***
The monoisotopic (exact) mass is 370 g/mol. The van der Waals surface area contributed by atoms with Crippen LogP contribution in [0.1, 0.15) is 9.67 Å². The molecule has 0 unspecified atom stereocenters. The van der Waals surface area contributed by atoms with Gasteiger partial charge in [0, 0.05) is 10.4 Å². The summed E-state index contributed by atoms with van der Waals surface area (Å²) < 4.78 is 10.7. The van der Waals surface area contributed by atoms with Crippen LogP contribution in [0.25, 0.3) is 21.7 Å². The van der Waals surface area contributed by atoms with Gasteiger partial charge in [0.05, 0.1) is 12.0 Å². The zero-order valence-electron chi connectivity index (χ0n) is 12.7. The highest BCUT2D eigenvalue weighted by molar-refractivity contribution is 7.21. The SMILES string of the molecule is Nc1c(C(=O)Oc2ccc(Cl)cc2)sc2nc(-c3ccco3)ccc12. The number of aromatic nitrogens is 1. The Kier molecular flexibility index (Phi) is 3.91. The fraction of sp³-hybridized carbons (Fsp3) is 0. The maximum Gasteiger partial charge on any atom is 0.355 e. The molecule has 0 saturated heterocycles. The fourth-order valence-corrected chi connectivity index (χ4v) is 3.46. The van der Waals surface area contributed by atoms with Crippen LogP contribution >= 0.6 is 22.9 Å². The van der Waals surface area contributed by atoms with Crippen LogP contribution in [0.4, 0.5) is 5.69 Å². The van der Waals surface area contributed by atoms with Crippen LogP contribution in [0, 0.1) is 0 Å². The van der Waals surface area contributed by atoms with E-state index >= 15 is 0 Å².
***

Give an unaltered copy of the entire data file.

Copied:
The monoisotopic (exact) mass is 370 g/mol. The van der Waals surface area contributed by atoms with Crippen LogP contribution in [0.1, 0.15) is 9.67 Å². The molecule has 0 unspecified atom stereocenters. The van der Waals surface area contributed by atoms with Gasteiger partial charge in [0, 0.05) is 10.4 Å². The summed E-state index contributed by atoms with van der Waals surface area (Å²) < 4.78 is 10.7. The van der Waals surface area contributed by atoms with Crippen LogP contribution in [0.25, 0.3) is 21.7 Å². The van der Waals surface area contributed by atoms with Gasteiger partial charge in [0.05, 0.1) is 12.0 Å². The zero-order valence-electron chi connectivity index (χ0n) is 12.7. The highest BCUT2D eigenvalue weighted by molar-refractivity contribution is 7.21. The SMILES string of the molecule is Nc1c(C(=O)Oc2ccc(Cl)cc2)sc2nc(-c3ccco3)ccc12. The number of aromatic nitrogens is 1. The Kier molecular flexibility index (Phi) is 3.91. The fraction of sp³-hybridized carbons (Fsp3) is 0. The maximum Gasteiger partial charge on any atom is 0.355 e. The molecule has 0 saturated heterocycles. The fourth-order valence-corrected chi connectivity index (χ4v) is 3.46. The van der Waals surface area contributed by atoms with Crippen LogP contribution >= 0.6 is 22.9 Å². The van der Waals surface area contributed by atoms with Crippen LogP contribution in [0.4, 0.5) is 5.69 Å². The van der Waals surface area contributed by atoms with Crippen LogP contribution in [0, 0.1) is 0 Å². The van der Waals surface area contributed by atoms with E-state index >= 15 is 0 Å².